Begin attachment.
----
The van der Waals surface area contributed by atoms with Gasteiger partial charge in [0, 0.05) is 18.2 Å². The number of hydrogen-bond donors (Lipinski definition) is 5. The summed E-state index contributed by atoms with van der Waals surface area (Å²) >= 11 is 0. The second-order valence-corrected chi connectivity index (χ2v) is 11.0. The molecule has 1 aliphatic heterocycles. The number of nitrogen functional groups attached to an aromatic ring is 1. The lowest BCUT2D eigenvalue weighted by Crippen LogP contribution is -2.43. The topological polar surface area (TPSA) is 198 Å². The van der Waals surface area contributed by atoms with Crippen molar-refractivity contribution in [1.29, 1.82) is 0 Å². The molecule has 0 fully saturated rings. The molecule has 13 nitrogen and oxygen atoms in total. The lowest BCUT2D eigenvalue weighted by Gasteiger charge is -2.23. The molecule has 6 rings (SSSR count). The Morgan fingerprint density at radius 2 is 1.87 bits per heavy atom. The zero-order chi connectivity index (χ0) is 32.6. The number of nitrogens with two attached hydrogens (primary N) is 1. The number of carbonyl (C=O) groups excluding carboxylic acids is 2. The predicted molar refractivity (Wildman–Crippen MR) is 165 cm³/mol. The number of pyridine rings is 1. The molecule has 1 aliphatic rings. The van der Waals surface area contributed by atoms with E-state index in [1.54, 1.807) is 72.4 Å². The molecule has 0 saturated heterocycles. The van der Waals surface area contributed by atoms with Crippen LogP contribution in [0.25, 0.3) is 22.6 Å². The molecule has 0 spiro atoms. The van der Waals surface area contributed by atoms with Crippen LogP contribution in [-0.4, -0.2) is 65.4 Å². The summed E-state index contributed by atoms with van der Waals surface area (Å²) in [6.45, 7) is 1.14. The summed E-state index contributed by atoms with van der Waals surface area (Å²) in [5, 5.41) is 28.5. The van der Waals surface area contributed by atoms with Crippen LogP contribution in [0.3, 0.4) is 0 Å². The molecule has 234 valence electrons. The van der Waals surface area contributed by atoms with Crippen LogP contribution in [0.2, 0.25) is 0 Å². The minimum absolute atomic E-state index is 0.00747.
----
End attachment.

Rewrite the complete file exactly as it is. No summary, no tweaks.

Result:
The van der Waals surface area contributed by atoms with Gasteiger partial charge in [0, 0.05) is 18.2 Å². The number of hydrogen-bond donors (Lipinski definition) is 5. The summed E-state index contributed by atoms with van der Waals surface area (Å²) >= 11 is 0. The second-order valence-corrected chi connectivity index (χ2v) is 11.0. The molecule has 1 aliphatic heterocycles. The number of nitrogen functional groups attached to an aromatic ring is 1. The lowest BCUT2D eigenvalue weighted by Crippen LogP contribution is -2.43. The topological polar surface area (TPSA) is 198 Å². The van der Waals surface area contributed by atoms with Crippen molar-refractivity contribution in [1.29, 1.82) is 0 Å². The molecule has 0 fully saturated rings. The molecule has 13 nitrogen and oxygen atoms in total. The lowest BCUT2D eigenvalue weighted by Gasteiger charge is -2.23. The molecule has 6 rings (SSSR count). The Morgan fingerprint density at radius 2 is 1.87 bits per heavy atom. The zero-order chi connectivity index (χ0) is 32.6. The number of nitrogens with two attached hydrogens (primary N) is 1. The number of carbonyl (C=O) groups excluding carboxylic acids is 2. The predicted molar refractivity (Wildman–Crippen MR) is 165 cm³/mol. The number of pyridine rings is 1. The molecule has 1 aliphatic rings. The van der Waals surface area contributed by atoms with E-state index in [1.54, 1.807) is 72.4 Å². The molecule has 0 saturated heterocycles. The van der Waals surface area contributed by atoms with Crippen LogP contribution in [0.25, 0.3) is 22.6 Å². The molecule has 0 spiro atoms. The van der Waals surface area contributed by atoms with Crippen LogP contribution in [-0.4, -0.2) is 65.4 Å². The summed E-state index contributed by atoms with van der Waals surface area (Å²) in [6.45, 7) is 1.14. The summed E-state index contributed by atoms with van der Waals surface area (Å²) in [5, 5.41) is 28.5. The van der Waals surface area contributed by atoms with Crippen LogP contribution in [0.3, 0.4) is 0 Å². The molecule has 234 valence electrons. The van der Waals surface area contributed by atoms with Crippen LogP contribution in [0.2, 0.25) is 0 Å². The minimum absolute atomic E-state index is 0.00747.